ADGRL3 (LPHN3) variants predict substance use disorder

Mauricio Arcos-Burgos, Jorge I. Vélez, Ariel F. Martinez, Marta Ribasés, Josep A. Ramos-Quiroga, Cristina Sánchez-Mora, Vanesa Richarte, Carlos Roncero, Bru Cormand, Noelia Fernández-Castillo, Miguel Casas, Francisco Lopera, David A. Pineda, Juan D. Palacio, Johan E. Acosta-López, Martha L. Cervantes-Henriquez, Manuel G. Sánchez-Rojas, Pedro J. Puentes-Rozo, Brooke S.G. Molina, Margaret T. BodenDeeann Wallis, Brett Lidbury, Saul Newman, Simon Easteal, James Swanson, Hardip Patel, Nora Volkow, Maria T. Acosta, Francisco X. Castellanos, Jose de Leon, Claudio A. Mastronardi, Maximilian Muenke

Research output: Contribution to journalArticleResearch

9 Citations (Scopus)

Abstract

© 2019, The Author(s). Genetic factors are strongly implicated in the susceptibility to develop externalizing syndromes such as attention-deficit/hyperactivity disorder (ADHD), oppositional defiant disorder, conduct disorder, and substance use disorder (SUD). Variants in the ADGRL3 (LPHN3) gene predispose to ADHD and predict ADHD severity, disruptive behaviors comorbidity, long-term outcome, and response to treatment. In this study, we investigated whether variants within ADGRL3 are associated with SUD, a disorder that is frequently co-morbid with ADHD. Using family-based, case-control, and longitudinal samples from disparate regions of the world (n = 2698), recruited either for clinical, genetic epidemiological or pharmacogenomic studies of ADHD, we assembled recursive-partitioning frameworks (classification tree analyses) with clinical, demographic, and ADGRL3 genetic information to predict SUD susceptibility. Our results indicate that SUD can be efficiently and robustly predicted in ADHD participants. The genetic models used remained highly efficient in predicting SUD in a large sample of individuals with severe SUD from a psychiatric institution that were not ascertained on the basis of ADHD diagnosis, thus identifying ADGRL3 as a risk gene for SUD. Recursive-partitioning analyses revealed that rs4860437 was the predominant predictive variant. This new methodological approach offers novel insights into higher order predictive interactions and offers a unique opportunity for translational application in the clinical assessment of patients at high risk for SUD.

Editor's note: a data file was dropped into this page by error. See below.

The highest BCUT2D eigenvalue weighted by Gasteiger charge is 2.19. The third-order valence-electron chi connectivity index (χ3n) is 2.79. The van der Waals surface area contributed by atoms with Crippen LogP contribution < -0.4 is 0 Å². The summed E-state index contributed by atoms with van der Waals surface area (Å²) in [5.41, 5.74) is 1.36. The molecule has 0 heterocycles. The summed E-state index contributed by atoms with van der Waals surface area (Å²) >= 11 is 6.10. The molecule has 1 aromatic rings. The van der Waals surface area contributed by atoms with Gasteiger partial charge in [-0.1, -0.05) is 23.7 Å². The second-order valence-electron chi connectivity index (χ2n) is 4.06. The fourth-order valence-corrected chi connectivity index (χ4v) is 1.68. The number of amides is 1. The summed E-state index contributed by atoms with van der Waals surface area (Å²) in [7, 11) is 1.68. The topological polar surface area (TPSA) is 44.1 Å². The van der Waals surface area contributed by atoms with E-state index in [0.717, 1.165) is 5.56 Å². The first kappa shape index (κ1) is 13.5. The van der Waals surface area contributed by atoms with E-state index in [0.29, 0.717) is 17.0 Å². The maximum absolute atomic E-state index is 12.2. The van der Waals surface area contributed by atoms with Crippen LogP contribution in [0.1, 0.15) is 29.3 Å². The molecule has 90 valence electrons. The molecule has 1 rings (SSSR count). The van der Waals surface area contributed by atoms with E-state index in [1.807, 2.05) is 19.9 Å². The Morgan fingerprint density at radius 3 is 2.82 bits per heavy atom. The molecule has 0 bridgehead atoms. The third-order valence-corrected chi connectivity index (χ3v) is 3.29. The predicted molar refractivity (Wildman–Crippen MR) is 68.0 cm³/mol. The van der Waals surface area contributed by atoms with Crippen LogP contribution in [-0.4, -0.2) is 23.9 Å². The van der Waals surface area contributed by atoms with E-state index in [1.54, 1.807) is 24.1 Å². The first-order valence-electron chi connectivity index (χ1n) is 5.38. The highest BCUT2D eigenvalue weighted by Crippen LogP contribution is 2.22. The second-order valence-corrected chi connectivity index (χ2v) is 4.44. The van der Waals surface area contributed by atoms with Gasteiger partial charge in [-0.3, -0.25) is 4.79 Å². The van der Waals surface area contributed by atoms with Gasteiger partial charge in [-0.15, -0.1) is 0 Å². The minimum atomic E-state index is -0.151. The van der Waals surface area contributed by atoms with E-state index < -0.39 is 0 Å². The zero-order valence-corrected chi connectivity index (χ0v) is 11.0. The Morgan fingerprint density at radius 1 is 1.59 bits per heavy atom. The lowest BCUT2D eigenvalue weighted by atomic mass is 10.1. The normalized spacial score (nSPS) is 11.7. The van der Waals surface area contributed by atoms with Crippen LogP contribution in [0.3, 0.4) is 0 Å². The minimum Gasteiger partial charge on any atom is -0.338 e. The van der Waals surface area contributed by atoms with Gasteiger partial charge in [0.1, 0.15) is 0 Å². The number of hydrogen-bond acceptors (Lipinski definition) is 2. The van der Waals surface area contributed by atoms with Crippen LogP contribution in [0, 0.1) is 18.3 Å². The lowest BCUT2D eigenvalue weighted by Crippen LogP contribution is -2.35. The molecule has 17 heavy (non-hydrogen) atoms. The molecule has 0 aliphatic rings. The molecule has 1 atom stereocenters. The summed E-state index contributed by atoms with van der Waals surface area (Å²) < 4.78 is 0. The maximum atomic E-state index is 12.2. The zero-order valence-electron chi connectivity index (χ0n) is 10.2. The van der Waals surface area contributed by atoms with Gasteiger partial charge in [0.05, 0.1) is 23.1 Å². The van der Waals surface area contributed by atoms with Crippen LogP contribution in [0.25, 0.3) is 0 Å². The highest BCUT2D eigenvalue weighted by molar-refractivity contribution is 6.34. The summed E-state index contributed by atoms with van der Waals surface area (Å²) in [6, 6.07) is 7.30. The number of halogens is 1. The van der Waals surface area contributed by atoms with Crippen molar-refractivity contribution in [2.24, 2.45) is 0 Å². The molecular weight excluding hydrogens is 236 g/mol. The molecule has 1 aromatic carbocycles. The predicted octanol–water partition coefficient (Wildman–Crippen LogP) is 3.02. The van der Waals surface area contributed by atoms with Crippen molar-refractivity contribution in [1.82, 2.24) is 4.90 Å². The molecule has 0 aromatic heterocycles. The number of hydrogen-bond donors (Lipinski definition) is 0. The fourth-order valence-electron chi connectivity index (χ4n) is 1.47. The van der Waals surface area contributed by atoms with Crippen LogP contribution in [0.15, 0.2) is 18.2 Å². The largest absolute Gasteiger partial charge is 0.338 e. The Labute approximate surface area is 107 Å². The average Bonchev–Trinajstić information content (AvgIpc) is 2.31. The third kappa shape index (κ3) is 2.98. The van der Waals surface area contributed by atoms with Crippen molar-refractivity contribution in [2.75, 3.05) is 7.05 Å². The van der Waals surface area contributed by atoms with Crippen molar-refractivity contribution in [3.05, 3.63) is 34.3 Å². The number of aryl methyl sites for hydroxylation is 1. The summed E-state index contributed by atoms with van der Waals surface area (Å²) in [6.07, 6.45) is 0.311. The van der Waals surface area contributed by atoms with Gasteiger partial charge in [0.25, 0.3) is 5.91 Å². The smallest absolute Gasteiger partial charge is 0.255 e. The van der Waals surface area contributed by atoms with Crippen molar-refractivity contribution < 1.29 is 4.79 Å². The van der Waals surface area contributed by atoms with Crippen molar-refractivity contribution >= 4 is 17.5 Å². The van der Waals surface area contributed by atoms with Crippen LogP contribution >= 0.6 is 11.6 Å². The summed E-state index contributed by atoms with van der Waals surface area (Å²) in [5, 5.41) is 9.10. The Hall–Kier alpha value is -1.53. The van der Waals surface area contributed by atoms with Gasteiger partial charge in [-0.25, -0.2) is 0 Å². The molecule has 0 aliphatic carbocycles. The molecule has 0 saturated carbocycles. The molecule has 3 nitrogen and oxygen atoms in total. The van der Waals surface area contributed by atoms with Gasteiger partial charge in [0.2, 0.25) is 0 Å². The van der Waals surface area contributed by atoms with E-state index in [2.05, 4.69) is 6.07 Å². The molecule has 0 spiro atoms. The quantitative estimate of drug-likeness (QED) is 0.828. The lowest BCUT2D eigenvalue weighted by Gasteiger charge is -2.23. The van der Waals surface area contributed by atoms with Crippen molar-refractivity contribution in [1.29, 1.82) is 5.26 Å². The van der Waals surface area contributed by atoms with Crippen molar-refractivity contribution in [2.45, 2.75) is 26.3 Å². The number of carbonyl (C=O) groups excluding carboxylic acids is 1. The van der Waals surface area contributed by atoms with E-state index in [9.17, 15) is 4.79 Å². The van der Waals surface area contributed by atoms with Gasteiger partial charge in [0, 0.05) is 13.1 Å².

Original languageEnglish
Article number42
JournalTranslational Psychiatry
Volume9
DOIs
Publication statusPublished - 1 Dec 2019

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